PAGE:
Cross-Culture Communication

One advantage to being in Germany, as opposed to countries like Spain and France, is that so many people here know English I can often carry conversations with them without hindrance of not knowing how to describe something. All of my co-workers’ language skills are exemplary, so I can always understand the words that they are saying. Even when I am in situations where the person I am trying to communicate with doesn’t really English all too well, like at the local grocery store on the corner of where I work. I can usually get away by just pointing at what I want to purchase and then looking at the cash register to see how much I owe. However, this is not a question on if I can understand the words coming out of the German people that I interact with mouths, but rather do I understand the subtly of their body language or cues. Before the end of the semester, Steph took us through a PowerPoint of the different cultural aspects that we should expect when coming to Berlin as first-time travelers. One of the slides was the high vs. low context communication cultures. High context cultures require communication beyond just words, like with body signals or context within the situation, while low context communication on the other hand, is more straight forward, mean what you say sort of thing. Both the United States and Germany are on the low context end of the communication context scale, so they are relatively similar; however, Germany is slightly less low context (higher context) than the United States, so there is some room for difference in interpretation. This means that there are subtleties that I have to pick up on more than I have to when I am working in the United States. Over the past seven weeks, I have started to pick up on some of these cues while at work that helps me better understand what my manager and co-workers are to trying to communicate to me, though I would still say that there is room for improvement. One of the major ones that I have noticed is that when I am presenting a project that I have completed, my one German co-worker will start to fiddle in his chair. This to me indicates that it is time to wrap it up because he is nervous about being late to another meeting that he has to hop on. One thing I have noticed here is that German people absolutely hate being late to things, so the uncomfortableness that I bring my co-worker when I start to push into his other requirements makes me know that it is time to wrap up my presentation. Other than the first time this happened, I wouldn’t say there have been too many miscommunication issues because of the difference in communication contexts between the two cultures. Most of my miscommunication happens when I do a project one way and my manager, who has a ton more experience in the industry than I do, wants it done a different way. Luckily the difference in context isn’t an incredibly difficult mountain to climb.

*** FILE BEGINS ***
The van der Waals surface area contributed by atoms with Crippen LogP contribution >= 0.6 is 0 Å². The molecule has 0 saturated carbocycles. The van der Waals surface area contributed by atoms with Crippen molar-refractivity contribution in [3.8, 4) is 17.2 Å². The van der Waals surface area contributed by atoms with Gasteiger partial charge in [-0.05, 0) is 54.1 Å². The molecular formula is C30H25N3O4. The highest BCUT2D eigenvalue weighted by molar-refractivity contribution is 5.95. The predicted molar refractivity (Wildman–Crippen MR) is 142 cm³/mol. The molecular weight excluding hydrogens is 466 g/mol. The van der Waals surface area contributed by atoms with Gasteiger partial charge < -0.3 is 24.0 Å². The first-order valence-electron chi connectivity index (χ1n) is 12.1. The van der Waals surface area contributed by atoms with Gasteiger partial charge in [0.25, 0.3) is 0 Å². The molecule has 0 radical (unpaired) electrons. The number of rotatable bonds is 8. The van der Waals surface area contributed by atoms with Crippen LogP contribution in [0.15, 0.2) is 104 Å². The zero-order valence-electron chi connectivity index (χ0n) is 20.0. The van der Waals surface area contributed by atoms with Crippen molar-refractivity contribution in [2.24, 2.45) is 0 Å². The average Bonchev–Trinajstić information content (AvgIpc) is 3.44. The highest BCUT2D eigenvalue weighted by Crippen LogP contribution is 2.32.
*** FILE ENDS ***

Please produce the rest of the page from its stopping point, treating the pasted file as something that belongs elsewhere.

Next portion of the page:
This past week was certainly interesting, as I was able to see a different side of Berlin culture that I haven’t been able to see before. On Saturday night, I went to a battle of the bands type concert in this small venue. It was really cool because it was all punk rock bands, something that I would think I would be a fan of, being that my preferred taste in music has never once steered even remotely close to this genre. The singing was all in German (obviously), but the sound was still there, and I liked it a lot. It kind of fit the stereotype that I had in my head before coming to Berlin of how many Berliners are hardcore and like their music the same way. I saw this as a reminiscent of East Berlin youth counterculture continuing into the modern capitalist era. There were young people there, but definitely still people that would have been children in the 1970-80’s, so it felt like this kind of music is a way for the generations to connect with each other. Similar to how music is in the United States, as I connected with my dad when I was younger over Bruce Springsteen songs. I also went to the lake beach on Sunday, where I saw a child have to be airlifted away in a EMS helicopter because he hit his head on something. I do hope he’s okay, but I guess I will never figure out what happened to him.

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